Your skin during pregnancy

With all the physical and hormonal changes going on in your body, it’s no surprise that your skin, too, will show some signs of change. Here’s what to expect, and how to reduce any discomfort in your skin that results.

Stretch marks

In most pregnancies the tummy begins to ‘show’ and to grow from the third month of pregnancy. After that, growth can be rapid enough for you to get stretch marks – small cracks in the subcutaneous tissue (just below the outer layer of the skin). Stretch marks on your tummy, and sometimes on your breasts, are often purple at first, but later they become white. They are not harmful but their appearance will be permanent, unless you do something about it.

By keeping your skin supple and lubricated daily with nourishing oil, you can help prevent stretch marks. Smooth skin is more flexible and stretches more easily when it needs to. Start using a suuitable oil at the beginning of the pregnancy and keep on applying it until three months after birth, when you will have regained your usual body shape.


Dry, tight and itchy skin over your entire body, especially at night, is caused during pregnancy as your whole immune system reorganises, which can cause allergic reactions. Skin may also itch in places where it is having to stretch quickly, such as on your stomach, thighs and breasts. A good nourishing oil or body lotion will bring relief, as well as helping to keep stretching skin supple (see above). After baby is born, the itching will disappear.

Pigment Changes

Skin may darken on some parts of the body under the influence of a hormone secreted during pregnancy by a gland in the brain – the pituitary gland. Your nipples may darken and you can get a vertical dark line on your stomach. Skin in your armpits, and where the elbow and knee folds can also look tanned. Any moles you already have can change colour, and with bright sunlight the discoloration is more pronounced. Try to stay out of the sun or use a sunscreen with a high protection factor. After baby’s birth, the discoloration will gradually fade over several months.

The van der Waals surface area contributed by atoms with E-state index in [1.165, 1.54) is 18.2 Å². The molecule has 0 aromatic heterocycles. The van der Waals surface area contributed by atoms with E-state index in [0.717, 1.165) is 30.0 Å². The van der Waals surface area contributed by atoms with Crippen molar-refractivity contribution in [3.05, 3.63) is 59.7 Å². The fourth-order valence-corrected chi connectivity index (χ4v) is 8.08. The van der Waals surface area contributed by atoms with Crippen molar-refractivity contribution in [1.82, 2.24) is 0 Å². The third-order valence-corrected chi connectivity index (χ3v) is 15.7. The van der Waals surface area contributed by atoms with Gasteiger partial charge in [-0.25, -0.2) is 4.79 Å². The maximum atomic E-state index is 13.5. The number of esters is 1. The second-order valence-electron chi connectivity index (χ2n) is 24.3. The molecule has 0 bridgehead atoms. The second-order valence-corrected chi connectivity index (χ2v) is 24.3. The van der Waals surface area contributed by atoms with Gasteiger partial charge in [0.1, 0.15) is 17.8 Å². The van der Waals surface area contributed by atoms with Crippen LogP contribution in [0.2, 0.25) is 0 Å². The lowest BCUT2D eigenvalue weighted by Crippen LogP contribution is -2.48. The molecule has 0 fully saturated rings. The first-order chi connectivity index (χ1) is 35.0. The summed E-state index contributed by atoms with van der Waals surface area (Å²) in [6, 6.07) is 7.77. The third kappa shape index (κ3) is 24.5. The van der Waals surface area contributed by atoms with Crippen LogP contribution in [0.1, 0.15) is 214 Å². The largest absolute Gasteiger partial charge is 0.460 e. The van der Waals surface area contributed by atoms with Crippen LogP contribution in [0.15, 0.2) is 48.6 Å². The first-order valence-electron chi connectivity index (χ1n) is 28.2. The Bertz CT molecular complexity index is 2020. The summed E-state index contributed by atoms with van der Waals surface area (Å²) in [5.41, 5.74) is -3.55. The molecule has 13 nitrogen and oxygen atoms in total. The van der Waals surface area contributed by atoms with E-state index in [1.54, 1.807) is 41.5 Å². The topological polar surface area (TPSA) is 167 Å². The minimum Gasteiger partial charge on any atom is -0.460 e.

Facial spots or ‘pregnancy mask’

To avoid a rash of facial blotches, or ‘pregnancy mask’, you need to be very careful in the sun during your pregnancy. Brownish patches can appear especially on the forehead, nose, chin and cheeks, or the entire face can look as if it has a blotchy tan. This pigmentation is caused by the hormones oestrogen and progesterone stimulating the skin during pregnancy. It’s harmless, but after delivery it may take a few months before the discoloration disappears.


During pregnancy your breasts become larger, fuller and more sensitive, sometimes feeling tense or tight. Tingling and pain in the breasts or nipples are perfectly normal symptoms. The areola and the glands around the nipples may become darker and larger. To ease any discomfort, rinse your breasts after washing or showering with cold water, then massage the breasts with a nourishing oil. This should ease discomfort and will also help prevent stretch marks on your breasts.